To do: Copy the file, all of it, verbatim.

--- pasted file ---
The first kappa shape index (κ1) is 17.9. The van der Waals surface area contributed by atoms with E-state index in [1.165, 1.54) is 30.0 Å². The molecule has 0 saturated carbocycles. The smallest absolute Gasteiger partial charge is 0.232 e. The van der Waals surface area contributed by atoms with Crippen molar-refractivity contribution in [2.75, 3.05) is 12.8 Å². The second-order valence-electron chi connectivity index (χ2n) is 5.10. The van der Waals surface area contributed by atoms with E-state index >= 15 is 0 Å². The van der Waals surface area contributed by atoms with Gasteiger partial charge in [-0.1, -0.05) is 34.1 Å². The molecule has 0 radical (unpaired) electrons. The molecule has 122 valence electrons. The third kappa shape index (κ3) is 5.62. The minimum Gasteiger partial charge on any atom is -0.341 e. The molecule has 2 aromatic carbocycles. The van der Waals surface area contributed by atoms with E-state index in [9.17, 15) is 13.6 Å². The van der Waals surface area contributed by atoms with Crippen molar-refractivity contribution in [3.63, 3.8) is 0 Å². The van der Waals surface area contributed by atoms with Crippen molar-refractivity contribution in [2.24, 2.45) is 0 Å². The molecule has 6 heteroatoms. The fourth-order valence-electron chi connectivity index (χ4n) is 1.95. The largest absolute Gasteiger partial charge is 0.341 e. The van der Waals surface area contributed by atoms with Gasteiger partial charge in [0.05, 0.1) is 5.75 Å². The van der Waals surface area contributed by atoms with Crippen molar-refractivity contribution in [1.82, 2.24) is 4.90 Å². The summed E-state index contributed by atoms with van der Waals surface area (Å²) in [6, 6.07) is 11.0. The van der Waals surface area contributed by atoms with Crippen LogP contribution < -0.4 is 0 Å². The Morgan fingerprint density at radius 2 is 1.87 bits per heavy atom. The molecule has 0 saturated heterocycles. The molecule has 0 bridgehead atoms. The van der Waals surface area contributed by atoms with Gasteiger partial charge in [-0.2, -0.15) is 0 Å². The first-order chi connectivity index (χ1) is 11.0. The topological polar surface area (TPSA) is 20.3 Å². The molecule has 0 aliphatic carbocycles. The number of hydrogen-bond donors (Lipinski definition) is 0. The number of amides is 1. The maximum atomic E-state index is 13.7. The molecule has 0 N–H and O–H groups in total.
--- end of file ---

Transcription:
The first kappa shape index (κ1) is 17.9. The van der Waals surface area contributed by atoms with E-state index in [1.165, 1.54) is 30.0 Å². The molecule has 0 saturated carbocycles. The smallest absolute Gasteiger partial charge is 0.232 e. The van der Waals surface area contributed by atoms with Crippen molar-refractivity contribution in [2.75, 3.05) is 12.8 Å². The second-order valence-electron chi connectivity index (χ2n) is 5.10. The van der Waals surface area contributed by atoms with E-state index >= 15 is 0 Å². The van der Waals surface area contributed by atoms with Gasteiger partial charge in [-0.1, -0.05) is 34.1 Å². The molecule has 0 radical (unpaired) electrons. The molecule has 122 valence electrons. The third kappa shape index (κ3) is 5.62. The minimum Gasteiger partial charge on any atom is -0.341 e. The molecule has 2 aromatic carbocycles. The van der Waals surface area contributed by atoms with E-state index in [9.17, 15) is 13.6 Å². The van der Waals surface area contributed by atoms with Crippen molar-refractivity contribution in [3.63, 3.8) is 0 Å². The van der Waals surface area contributed by atoms with Crippen molar-refractivity contribution in [2.24, 2.45) is 0 Å². The molecule has 6 heteroatoms. The fourth-order valence-electron chi connectivity index (χ4n) is 1.95. The largest absolute Gasteiger partial charge is 0.341 e. The van der Waals surface area contributed by atoms with Gasteiger partial charge in [0.05, 0.1) is 5.75 Å². The van der Waals surface area contributed by atoms with Crippen molar-refractivity contribution in [1.82, 2.24) is 4.90 Å². The summed E-state index contributed by atoms with van der Waals surface area (Å²) in [6, 6.07) is 11.0. The van der Waals surface area contributed by atoms with Crippen LogP contribution < -0.4 is 0 Å². The Morgan fingerprint density at radius 2 is 1.87 bits per heavy atom. The molecule has 0 saturated heterocycles. The molecule has 0 bridgehead atoms. The van der Waals surface area contributed by atoms with Gasteiger partial charge in [-0.2, -0.15) is 0 Å². The first-order chi connectivity index (χ1) is 11.0. The topological polar surface area (TPSA) is 20.3 Å². The molecule has 0 aliphatic carbocycles. The number of hydrogen-bond donors (Lipinski definition) is 0. The number of amides is 1. The maximum atomic E-state index is 13.7. The molecule has 0 N–H and O–H groups in total.